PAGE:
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Amazon starts selling its own branded coffee, baby food

The company quietly launches private-label brands Mama Bear baby food and Happy Belly coffee on its website.

Ben Fox Rubin Former senior reporter
Ben Fox Rubin was a senior reporter for CNET News in Manhattan, reporting on Amazon, e-commerce and mobile payments. He previously worked as a reporter for The Wall Street Journal and got his start at newspapers in New York, Connecticut and Massachusetts.
Ben Fox Rubin
2 min read
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One of two new flavors of Amazon's new baby food.


Amazon now sells its own baby food.

The e-commerce giant has quietly launched its first-ever private-label foods on its website, now selling Happy Belly coffee and Mama Bear baby food. A company spokesperson confirmed that both products are made by Amazon and went on sale in the past few days. The products are only available to Amazon Prime members in the US.

The new products, which were rumored to be coming out, put Amazon into a new category for its homemade products. The Seattle retailer already sells its own Fire tablets; AmazonBasics batteries, umbrellas and phone cords; and Amazon Elements baby wipes. The push into food could open Amazon up to a major new market.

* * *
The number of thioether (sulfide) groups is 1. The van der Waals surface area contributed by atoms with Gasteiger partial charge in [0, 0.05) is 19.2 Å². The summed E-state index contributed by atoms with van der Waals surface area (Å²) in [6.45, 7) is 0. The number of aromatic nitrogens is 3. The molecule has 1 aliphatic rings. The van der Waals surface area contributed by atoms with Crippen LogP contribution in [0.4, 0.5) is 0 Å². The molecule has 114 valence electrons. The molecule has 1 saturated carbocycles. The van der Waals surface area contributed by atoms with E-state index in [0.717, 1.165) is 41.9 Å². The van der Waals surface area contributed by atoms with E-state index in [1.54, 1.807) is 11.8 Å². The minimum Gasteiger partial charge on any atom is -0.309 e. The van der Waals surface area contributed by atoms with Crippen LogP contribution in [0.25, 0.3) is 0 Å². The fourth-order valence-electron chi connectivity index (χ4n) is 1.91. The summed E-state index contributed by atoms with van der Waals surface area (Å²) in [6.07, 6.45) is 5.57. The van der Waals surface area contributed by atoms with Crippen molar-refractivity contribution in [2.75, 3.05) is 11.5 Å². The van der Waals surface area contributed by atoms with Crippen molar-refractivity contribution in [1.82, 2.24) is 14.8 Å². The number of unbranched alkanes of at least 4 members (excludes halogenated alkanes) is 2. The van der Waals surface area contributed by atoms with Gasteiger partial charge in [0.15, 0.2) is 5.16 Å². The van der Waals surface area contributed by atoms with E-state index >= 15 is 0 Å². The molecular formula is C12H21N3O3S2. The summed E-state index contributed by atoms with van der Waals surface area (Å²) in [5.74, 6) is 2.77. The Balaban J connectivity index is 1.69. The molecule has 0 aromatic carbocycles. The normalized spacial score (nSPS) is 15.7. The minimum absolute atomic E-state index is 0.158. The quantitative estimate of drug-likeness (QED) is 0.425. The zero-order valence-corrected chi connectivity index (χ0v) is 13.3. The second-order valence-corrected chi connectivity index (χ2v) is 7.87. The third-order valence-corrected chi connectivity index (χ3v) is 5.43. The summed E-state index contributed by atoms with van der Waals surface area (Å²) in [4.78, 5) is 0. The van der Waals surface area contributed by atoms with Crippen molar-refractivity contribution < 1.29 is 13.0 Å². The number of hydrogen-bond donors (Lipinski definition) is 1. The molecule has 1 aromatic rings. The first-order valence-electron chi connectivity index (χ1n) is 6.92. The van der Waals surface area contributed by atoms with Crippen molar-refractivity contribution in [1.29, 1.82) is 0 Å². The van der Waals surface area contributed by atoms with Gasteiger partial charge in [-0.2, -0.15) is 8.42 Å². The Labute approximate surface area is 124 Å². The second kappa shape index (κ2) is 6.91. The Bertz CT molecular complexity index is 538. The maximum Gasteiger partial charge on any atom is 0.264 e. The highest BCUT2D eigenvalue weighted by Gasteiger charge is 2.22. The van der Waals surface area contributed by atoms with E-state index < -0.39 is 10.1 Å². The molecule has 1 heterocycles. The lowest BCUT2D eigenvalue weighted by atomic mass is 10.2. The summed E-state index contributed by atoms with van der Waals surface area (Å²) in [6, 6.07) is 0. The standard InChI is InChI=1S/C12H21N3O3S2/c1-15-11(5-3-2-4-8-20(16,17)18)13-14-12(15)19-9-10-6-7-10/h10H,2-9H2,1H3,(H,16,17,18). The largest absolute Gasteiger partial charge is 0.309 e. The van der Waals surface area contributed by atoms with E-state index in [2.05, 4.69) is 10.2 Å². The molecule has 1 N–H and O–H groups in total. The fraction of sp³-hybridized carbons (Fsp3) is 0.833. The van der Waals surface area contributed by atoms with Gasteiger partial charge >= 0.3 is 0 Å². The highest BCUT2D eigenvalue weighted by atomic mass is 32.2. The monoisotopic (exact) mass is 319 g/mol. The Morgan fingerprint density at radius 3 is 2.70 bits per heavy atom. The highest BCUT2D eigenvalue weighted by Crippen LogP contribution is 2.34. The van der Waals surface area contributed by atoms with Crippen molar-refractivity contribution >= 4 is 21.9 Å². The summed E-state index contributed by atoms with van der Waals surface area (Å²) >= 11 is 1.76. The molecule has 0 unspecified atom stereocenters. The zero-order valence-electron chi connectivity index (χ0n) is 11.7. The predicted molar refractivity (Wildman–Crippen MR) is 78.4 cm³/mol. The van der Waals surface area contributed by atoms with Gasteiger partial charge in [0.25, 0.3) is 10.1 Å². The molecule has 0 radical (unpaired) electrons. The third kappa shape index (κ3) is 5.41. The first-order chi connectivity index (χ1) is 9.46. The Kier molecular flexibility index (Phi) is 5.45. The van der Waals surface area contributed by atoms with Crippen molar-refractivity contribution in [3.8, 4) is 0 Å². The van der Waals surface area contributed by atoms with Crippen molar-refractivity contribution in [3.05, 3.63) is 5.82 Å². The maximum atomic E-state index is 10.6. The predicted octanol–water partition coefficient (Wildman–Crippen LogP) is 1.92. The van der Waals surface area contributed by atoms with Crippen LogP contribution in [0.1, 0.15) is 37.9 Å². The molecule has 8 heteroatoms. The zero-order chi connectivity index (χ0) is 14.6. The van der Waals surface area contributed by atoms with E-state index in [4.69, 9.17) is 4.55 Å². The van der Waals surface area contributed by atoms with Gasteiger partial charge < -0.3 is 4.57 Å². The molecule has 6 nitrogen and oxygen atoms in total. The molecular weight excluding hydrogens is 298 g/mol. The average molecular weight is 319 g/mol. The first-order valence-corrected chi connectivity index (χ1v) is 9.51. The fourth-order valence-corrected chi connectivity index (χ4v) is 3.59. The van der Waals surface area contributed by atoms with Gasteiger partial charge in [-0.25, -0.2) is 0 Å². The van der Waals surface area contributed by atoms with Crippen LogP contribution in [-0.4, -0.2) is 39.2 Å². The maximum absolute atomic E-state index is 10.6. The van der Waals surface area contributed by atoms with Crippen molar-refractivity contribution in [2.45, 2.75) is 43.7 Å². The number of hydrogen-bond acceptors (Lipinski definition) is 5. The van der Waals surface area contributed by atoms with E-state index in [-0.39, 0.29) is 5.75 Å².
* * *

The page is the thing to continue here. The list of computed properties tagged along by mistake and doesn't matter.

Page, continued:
Sales of store brands reached $118.4 billion in the US in 2015, an all-time record and an increase of about $2.2 billion from the prior year, according to the Private Label Manufacturers Association.

The spokesperson declined to say whether more private-label foods will be coming to the site soon.

Several major retailers have also delved into private-label products over the years, with Costco, Walmart and Target all selling their own brands. Private-label portfolios tend to have higher profit margins than brand-name goods because the companies save on advertising and brand development.

The goal for Amazon with the two new products appears to be slipping into the higher end of the market, similar to Whole Foods' private-label 365 brand. The Mama Bear baby food is organic, and Happy Belly coffee is small-batch, organic and fair trade.

Amazon's foray into private-label consumables, however, has come with its share of problems. After the company released its Amazon Elements diapers in late 2014, it ended up pulling the product from its store just a few weeks later because of less-than-enthusiastic "consumer feedback." The diapers haven't relaunched.

The ratings on the new coffee and baby food, though, so far are positive.